The First Amendment stands as the crown jewel of the U.S. Constitution. Although it often has been ignored and violated throughout U.S. history, the First Amendment is the republic's shining commitment to individual freedom of expression and to the protection of this institutional requirements for an informed electorate and a participatory democracy. Yet what exactly the First Amendment signifies and does has been the subject of considerable debate over the years. Currently or in the near future, any number of cases are and will be working their way through the court system that would seek to prohibit any government regulation of political campaign spending, broadcasting, and commercial speech (e.g. advertising or food labeling) on the grounds that such regulation would violate citizens' and corporations' First Amendment rights to free speech or free press. Each case raises quite distinct constitutional issues concerning the First Amendment, but they share the common effect of protecting the ability of the wealthy and powerful few to act in their self-interest without fear of public examination, debate and action.
It is no surprise that the political right and the business community approve of this extension of First Amendment protection to these activities. To the extent commercial activities are given First Amendment protection, it makes the rule of capital increasingly off-limits to political debate and government regulation. And if political campaign contributions cannot be regulated, it puts the entire political process ever more firmly under the thumbs of the wealthy. What is striking, however, is that the venerable American Civil Liberties Union (ACLU) has lined up, more often than not, as an advocate of these "extensions" of the First Amendment. Wrapped in the most flowery jargon imaginable, the ACLU promotes the notion that this interpretation of the First Amendment is the truly democratic one.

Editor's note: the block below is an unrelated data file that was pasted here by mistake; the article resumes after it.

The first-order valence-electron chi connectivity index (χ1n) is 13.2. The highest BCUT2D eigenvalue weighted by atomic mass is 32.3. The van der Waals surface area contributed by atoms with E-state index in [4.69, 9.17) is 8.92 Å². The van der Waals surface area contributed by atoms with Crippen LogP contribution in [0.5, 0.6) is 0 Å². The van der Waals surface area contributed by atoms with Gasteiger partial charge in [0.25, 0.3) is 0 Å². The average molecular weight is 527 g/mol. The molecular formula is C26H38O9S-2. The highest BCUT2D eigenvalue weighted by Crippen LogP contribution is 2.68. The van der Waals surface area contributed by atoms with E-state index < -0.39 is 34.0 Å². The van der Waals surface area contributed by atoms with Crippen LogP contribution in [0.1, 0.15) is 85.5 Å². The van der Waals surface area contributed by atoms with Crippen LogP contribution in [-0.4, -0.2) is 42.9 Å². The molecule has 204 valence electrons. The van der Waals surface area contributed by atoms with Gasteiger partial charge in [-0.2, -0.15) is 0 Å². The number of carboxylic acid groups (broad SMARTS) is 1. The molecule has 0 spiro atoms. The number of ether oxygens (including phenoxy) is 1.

I argue in this article that the ACLU and progressives who might be persuaded by the ACLU's logic are making a terrible mistake, and one that cannot be justified if one maintains a commitment to political democracy. This error is part and parcel of a broader process whereby the First Amendment has become more a mechanism for protecting class privilege than for protecting and promoting freedom and democracy. In my view, progressives need to stake out a democratic interpretation of the First Amendment and do direct battle with the Orwellian implications of the ACLU's commercialized First Amendment. And, as should be clear, this is far more than an academic battle: the manner in which the First Amendment is interpreted has a direct bearing on our politics, media, and culture. That is why the political right and business community have devoted so much attention to converting it into their own possession.
The Utopian Case for a Commercialized First Amendment
Beginning in the 1970s, the U.S. Supreme Court has rendered a number of decisions which have increasingly extended First Amendment protection to corporations and commercial activities. As for political contributions, the Supreme Court first considered whether the government could constitutionally regulate campaign contributions in 1976, in Buckley v. Valeo. It upheld that right on balance, but the Court also stated that individuals had a First Amendment right to contribute as much of their own money as they wished to their own political campaigns, a la Ross Perot. The ACLU is among those who want not only to maintain this aspect of Buckley v. Valeo, but also to grant First Amendment protection to nearly all other forms of campaign contributions. As an ACLU counsel notes, government limitations on campaign spending "would trammel the First Amendment rights of political parties and their supporters."
This claim is made despite the chilling effect that the current cash-driven electoral system has on the nature and caliber of U.S. …